When starting a project, it is highly recommended to identify the objective and the type of data which will be needed to answer the research question to the best of your ability.
Thus, it should be your top priority to:
Identify the kind of data you want to collect? Text? Numerical? PDFs?
Identify reliable data sources for the data you want to collect
Look for industry-accepted or professional data sources in your domain
Look for highly cited sources
Make a list of all possible sources & weigh the pros and cons
Identify how the data might be collected legally from these sources
Once you have these answers, you can move on to setting up data collection pipelines/procedures.
A lot many companies which acquire/collect data on a regular basis, often choose to expose that data via Application Programming Interface (API).
In simple terms, API allows you to interact with a website via some commands to extract the data you need. To ensure that someone doesn’t abuse the APIs or hog all the bandwidth, there is usually a limit on the number of API requests you can make per unit time.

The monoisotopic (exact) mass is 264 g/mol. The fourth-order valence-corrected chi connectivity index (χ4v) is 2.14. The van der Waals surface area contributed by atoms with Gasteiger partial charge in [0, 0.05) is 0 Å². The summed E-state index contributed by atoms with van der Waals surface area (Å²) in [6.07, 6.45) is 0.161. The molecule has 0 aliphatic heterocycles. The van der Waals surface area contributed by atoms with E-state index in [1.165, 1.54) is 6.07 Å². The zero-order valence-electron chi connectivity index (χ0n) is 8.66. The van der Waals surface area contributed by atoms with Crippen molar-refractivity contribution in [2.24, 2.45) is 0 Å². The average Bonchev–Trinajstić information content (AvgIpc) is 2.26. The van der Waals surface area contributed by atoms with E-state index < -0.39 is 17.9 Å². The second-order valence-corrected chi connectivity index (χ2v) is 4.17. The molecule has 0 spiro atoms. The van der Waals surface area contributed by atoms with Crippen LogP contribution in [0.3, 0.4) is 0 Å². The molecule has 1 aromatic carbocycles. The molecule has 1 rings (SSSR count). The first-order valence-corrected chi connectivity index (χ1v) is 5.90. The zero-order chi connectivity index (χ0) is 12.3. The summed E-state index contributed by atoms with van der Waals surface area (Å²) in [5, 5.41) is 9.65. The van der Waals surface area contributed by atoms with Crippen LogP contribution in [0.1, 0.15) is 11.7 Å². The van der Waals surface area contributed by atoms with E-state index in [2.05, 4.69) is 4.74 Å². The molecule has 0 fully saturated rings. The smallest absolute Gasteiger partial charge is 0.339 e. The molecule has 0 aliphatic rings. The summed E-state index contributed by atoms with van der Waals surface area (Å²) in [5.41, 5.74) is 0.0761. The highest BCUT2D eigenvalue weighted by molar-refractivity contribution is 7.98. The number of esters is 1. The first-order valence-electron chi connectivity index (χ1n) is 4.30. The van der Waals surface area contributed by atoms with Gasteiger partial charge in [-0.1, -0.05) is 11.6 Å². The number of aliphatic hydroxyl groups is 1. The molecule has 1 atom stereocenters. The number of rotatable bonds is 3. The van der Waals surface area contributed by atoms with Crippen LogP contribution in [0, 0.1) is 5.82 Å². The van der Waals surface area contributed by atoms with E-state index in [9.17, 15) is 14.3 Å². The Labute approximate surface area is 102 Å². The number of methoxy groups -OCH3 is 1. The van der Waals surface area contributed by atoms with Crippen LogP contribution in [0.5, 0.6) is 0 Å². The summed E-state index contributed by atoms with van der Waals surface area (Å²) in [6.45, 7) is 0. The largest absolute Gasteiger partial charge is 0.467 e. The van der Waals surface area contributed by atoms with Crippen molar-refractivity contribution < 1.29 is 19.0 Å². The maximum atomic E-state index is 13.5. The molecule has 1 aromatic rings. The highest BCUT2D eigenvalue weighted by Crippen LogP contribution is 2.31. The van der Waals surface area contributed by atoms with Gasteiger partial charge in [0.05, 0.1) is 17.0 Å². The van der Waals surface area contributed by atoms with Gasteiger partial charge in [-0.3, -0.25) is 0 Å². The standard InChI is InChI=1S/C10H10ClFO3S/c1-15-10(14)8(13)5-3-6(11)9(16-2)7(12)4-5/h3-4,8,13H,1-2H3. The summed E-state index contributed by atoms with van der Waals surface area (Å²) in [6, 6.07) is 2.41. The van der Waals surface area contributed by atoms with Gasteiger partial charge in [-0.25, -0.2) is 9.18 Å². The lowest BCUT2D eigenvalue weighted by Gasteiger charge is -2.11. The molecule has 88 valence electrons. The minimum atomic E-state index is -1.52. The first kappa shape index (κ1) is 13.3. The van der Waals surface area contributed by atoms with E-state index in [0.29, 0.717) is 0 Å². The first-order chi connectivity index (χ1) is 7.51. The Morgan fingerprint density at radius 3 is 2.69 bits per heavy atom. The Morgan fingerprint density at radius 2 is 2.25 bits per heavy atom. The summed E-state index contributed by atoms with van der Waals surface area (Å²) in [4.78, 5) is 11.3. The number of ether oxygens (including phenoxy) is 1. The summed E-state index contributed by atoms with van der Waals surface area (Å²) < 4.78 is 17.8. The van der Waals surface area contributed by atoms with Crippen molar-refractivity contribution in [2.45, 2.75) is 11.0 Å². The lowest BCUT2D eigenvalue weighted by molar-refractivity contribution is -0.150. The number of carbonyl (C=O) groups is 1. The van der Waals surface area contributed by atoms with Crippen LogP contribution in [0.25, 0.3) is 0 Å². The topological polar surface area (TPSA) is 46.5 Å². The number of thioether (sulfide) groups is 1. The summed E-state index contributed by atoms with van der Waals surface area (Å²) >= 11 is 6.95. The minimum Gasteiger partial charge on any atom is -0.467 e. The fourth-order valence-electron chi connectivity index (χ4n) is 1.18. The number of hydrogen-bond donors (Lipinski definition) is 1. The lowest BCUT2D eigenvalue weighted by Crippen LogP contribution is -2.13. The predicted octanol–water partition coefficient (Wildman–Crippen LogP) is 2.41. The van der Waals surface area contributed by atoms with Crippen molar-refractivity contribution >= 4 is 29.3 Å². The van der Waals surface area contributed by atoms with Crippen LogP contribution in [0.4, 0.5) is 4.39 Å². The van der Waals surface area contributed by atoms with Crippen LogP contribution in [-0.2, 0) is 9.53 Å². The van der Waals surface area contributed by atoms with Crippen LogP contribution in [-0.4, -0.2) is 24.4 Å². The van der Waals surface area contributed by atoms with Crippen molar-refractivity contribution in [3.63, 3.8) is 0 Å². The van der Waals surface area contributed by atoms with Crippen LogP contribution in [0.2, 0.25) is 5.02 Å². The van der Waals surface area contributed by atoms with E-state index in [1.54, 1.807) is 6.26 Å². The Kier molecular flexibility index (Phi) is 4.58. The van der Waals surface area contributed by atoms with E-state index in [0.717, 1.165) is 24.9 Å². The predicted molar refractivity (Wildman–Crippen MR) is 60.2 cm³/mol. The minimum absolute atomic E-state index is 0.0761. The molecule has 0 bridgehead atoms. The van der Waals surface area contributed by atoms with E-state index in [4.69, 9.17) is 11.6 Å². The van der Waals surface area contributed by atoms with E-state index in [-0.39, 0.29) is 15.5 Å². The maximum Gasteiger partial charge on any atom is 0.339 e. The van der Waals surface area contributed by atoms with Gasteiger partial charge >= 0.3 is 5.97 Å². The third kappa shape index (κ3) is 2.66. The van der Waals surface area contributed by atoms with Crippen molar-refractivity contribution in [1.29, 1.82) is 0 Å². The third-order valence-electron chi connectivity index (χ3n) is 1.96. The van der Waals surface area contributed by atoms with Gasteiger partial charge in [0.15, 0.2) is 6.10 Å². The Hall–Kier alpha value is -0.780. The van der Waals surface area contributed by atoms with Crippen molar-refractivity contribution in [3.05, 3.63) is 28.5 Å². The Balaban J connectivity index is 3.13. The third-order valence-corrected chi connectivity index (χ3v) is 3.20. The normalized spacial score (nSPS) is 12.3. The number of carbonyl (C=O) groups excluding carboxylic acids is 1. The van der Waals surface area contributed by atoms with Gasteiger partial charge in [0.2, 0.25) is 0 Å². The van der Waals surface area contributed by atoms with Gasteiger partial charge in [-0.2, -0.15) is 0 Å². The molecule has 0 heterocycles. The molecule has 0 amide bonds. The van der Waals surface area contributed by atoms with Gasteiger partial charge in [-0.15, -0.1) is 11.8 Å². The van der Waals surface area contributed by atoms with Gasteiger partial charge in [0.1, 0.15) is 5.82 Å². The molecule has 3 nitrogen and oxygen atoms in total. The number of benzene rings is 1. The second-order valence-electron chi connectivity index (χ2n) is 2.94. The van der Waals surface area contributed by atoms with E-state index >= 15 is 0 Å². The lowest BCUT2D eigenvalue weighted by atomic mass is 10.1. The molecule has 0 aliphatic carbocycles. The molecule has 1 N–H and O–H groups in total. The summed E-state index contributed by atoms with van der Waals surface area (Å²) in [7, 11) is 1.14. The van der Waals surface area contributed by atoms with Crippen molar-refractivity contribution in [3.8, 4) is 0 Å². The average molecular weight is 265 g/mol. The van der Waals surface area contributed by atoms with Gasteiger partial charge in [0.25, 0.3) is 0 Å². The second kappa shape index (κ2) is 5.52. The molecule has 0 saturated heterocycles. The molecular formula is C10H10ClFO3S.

There are several APIs available out there for different domains, here we are highlighting a few:
Social Media - Twitter API, Instagram API, Facebook Graph API
Social Science - Census Data API
Finance - WorldBank API
A lot of data aggregation and distribution websites make available public information in form of files - csv, json, xls etc which you can directly download to your local machine. This data can be further manipulated and analyzed by using tools or platforms of your choice. To explore text analytics tools, explore the Text Analytics Guide.
Data can be scraped from websites directly using tools such as BeautifulSoup, ParseHub etc. With the rise of digitized collections and articles online, it is quite natural to find relevant information on a website. In such a case, one of the many web scraping tools can be utilized depending on the needs of the project. To learn more about web scraping, refer to Web Scraping Guide.